know about the moral senses has to be inferred from how people behave,” he
wrote. He suggested there may be a biological explanation for our
inclination to do good. He noted that we have long recognised that there is
often a biological explanation for bad activity, so it made sense that moral
behaviour would also be so derived.
This theme is the subject of
The Origins of Virtue, by science writer
Matt Ridley, published in 1996. Ridley examined a wave of new scientific
research being carried out in many countries, and suggested that, “Society
works…because it is an ancient product of our evolved predispositions. It is
literally in our nature.” He said humans have a natural tendency towards
moral and cooperative behaviour. (Some scientists believe this is because of
an “altruism gene” that is in us.)
The book is critical of religion, and
part of Ridley’s thesis seems to be that if goodness is an inherent part of
our nature then we do not need God. Unfortunately, he is so unfairly and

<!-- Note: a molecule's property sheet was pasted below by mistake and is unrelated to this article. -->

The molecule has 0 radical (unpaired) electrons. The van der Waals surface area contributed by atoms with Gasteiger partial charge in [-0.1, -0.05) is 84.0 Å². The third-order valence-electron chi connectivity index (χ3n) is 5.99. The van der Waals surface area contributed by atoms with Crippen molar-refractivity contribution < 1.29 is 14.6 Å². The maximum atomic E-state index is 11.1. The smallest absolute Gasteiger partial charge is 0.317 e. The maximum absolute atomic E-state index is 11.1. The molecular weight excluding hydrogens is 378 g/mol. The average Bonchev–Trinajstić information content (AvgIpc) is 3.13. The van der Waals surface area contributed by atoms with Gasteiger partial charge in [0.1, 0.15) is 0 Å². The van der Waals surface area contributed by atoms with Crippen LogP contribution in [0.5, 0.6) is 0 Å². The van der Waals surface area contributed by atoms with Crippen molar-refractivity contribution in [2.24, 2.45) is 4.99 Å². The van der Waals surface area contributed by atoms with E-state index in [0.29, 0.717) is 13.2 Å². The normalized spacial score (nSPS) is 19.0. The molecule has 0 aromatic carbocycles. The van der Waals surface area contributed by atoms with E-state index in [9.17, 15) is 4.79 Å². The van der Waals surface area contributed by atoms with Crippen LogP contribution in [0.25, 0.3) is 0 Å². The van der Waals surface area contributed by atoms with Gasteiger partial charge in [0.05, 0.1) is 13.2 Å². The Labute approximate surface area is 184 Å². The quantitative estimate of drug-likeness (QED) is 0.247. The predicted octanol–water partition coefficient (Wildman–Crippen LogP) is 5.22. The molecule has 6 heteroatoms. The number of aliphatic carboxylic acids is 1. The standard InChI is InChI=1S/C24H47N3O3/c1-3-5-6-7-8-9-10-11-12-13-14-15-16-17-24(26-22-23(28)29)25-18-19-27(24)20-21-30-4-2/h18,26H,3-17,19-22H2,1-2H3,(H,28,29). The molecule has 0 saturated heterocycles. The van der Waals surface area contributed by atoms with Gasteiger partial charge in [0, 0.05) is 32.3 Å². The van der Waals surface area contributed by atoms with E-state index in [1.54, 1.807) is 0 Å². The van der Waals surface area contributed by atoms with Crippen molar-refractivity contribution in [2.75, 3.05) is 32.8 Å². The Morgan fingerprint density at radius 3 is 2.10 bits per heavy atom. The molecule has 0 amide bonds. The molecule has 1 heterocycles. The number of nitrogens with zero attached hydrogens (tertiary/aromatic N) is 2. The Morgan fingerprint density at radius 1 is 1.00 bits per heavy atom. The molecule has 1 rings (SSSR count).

unnecessarily selective (and sometimes mistaken) in the material he presents
on religion - in particular on Judaism and Christianity - that it ends up
undermining his objectivity. Is there not a hint of nastiness in his
gratuitous claim that “religion teaches its adherents that…their nearest
rivals are benighted fools or even subhumans”?
He admits that our understanding of the
human social instinct is “dim and misty”, and says he cannot be confident
that many of the ideas in his book are right. Nevertheless, it is a
provocative work, which raises many interesting issues concerning morality
and points the way to much further exciting and controversial research.
In some ways, these developments are a
completing of a circle, with parts of The Origins of Virtue reading,
ironically, like a Christian tract. For it was St Paul in his letter to the
Romans, one of the books of the Bible, who said that we all have written in
our hearts the ability to distinguish right and wrong.
Many others have taken up this theme,
such as St Thomas Aquinas, who said that we have been given the ability to
perceive good. C.S. Lewis, mentioned already in this chapter, saw the moral
nature of humans as evidence of the existence of God. He wrote, in
Mere Christianity: “Whenever you find a man who says he does not
believe in a real Right and Wrong, you will find the same man going back on